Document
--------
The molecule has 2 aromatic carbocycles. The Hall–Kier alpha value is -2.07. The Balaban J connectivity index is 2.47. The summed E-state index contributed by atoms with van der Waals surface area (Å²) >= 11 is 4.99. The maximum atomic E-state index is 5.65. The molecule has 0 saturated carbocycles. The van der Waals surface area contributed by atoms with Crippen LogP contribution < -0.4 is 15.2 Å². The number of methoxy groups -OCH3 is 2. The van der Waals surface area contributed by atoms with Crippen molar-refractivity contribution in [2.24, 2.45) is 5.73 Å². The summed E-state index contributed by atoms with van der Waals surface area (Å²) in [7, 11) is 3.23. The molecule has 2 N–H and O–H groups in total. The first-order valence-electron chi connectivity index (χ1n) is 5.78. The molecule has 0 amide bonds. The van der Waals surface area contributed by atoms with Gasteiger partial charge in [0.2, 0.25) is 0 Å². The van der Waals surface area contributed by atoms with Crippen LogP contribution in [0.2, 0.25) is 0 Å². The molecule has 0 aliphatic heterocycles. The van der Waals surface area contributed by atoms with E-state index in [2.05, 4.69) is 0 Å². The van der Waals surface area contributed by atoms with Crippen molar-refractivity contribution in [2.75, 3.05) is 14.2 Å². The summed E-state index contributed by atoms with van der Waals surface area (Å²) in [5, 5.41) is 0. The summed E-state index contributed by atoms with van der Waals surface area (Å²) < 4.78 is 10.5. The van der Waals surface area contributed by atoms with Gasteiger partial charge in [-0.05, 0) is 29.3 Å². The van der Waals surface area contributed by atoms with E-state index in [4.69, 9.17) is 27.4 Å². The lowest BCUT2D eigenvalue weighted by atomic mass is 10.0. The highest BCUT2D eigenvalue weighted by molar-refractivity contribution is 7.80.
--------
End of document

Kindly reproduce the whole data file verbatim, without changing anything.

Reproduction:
The molecule has 2 aromatic carbocycles. The Hall–Kier alpha value is -2.07. The Balaban J connectivity index is 2.47. The summed E-state index contributed by atoms with van der Waals surface area (Å²) >= 11 is 4.99. The maximum atomic E-state index is 5.65. The molecule has 0 saturated carbocycles. The van der Waals surface area contributed by atoms with Crippen LogP contribution < -0.4 is 15.2 Å². The number of methoxy groups -OCH3 is 2. The van der Waals surface area contributed by atoms with Crippen molar-refractivity contribution in [2.24, 2.45) is 5.73 Å². The summed E-state index contributed by atoms with van der Waals surface area (Å²) in [7, 11) is 3.23. The molecule has 2 N–H and O–H groups in total. The first-order valence-electron chi connectivity index (χ1n) is 5.78. The molecule has 0 amide bonds. The van der Waals surface area contributed by atoms with Gasteiger partial charge in [0.2, 0.25) is 0 Å². The van der Waals surface area contributed by atoms with Crippen LogP contribution in [0.2, 0.25) is 0 Å². The molecule has 0 aliphatic heterocycles. The van der Waals surface area contributed by atoms with E-state index in [2.05, 4.69) is 0 Å². The van der Waals surface area contributed by atoms with Crippen molar-refractivity contribution in [2.75, 3.05) is 14.2 Å². The summed E-state index contributed by atoms with van der Waals surface area (Å²) in [5, 5.41) is 0. The summed E-state index contributed by atoms with van der Waals surface area (Å²) < 4.78 is 10.5. The van der Waals surface area contributed by atoms with Gasteiger partial charge in [-0.05, 0) is 29.3 Å². The van der Waals surface area contributed by atoms with E-state index in [4.69, 9.17) is 27.4 Å². The lowest BCUT2D eigenvalue weighted by atomic mass is 10.0. The highest BCUT2D eigenvalue weighted by molar-refractivity contribution is 7.80.